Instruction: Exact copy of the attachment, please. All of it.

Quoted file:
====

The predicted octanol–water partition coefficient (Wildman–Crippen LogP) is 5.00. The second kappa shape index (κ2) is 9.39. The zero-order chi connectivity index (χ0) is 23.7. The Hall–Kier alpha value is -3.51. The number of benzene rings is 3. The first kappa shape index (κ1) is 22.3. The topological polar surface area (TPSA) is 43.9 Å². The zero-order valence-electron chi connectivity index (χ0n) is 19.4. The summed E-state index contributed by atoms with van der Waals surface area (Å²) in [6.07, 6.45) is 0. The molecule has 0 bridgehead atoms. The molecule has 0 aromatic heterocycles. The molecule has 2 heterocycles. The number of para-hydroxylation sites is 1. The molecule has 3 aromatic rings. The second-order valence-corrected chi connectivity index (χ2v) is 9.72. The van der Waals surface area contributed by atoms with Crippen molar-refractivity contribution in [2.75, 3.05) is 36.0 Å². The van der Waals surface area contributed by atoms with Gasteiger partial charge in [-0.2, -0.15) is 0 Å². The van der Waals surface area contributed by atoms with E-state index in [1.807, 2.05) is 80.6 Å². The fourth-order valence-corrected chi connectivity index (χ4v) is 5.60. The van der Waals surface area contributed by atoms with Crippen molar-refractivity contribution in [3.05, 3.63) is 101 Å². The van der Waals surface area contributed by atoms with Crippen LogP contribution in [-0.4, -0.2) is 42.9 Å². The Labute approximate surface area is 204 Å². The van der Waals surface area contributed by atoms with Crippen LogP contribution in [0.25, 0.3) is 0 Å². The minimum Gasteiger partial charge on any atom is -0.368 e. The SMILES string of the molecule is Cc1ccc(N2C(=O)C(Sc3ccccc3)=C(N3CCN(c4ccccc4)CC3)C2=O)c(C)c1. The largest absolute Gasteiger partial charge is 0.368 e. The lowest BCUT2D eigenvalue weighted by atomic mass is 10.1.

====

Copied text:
The predicted octanol–water partition coefficient (Wildman–Crippen LogP) is 5.00. The second kappa shape index (κ2) is 9.39. The zero-order chi connectivity index (χ0) is 23.7. The Hall–Kier alpha value is -3.51. The number of benzene rings is 3. The first kappa shape index (κ1) is 22.3. The topological polar surface area (TPSA) is 43.9 Å². The zero-order valence-electron chi connectivity index (χ0n) is 19.4. The summed E-state index contributed by atoms with van der Waals surface area (Å²) in [6.07, 6.45) is 0. The molecule has 0 bridgehead atoms. The molecule has 0 aromatic heterocycles. The molecule has 2 heterocycles. The number of para-hydroxylation sites is 1. The molecule has 3 aromatic rings. The second-order valence-corrected chi connectivity index (χ2v) is 9.72. The van der Waals surface area contributed by atoms with Crippen molar-refractivity contribution in [2.75, 3.05) is 36.0 Å². The van der Waals surface area contributed by atoms with Gasteiger partial charge in [-0.2, -0.15) is 0 Å². The van der Waals surface area contributed by atoms with E-state index in [1.807, 2.05) is 80.6 Å². The fourth-order valence-corrected chi connectivity index (χ4v) is 5.60. The van der Waals surface area contributed by atoms with Crippen molar-refractivity contribution in [3.05, 3.63) is 101 Å². The van der Waals surface area contributed by atoms with Crippen LogP contribution in [-0.4, -0.2) is 42.9 Å². The Labute approximate surface area is 204 Å². The van der Waals surface area contributed by atoms with Crippen LogP contribution in [0.25, 0.3) is 0 Å². The minimum Gasteiger partial charge on any atom is -0.368 e. The SMILES string of the molecule is Cc1ccc(N2C(=O)C(Sc3ccccc3)=C(N3CCN(c4ccccc4)CC3)C2=O)c(C)c1. The largest absolute Gasteiger partial charge is 0.368 e. The lowest BCUT2D eigenvalue weighted by atomic mass is 10.1.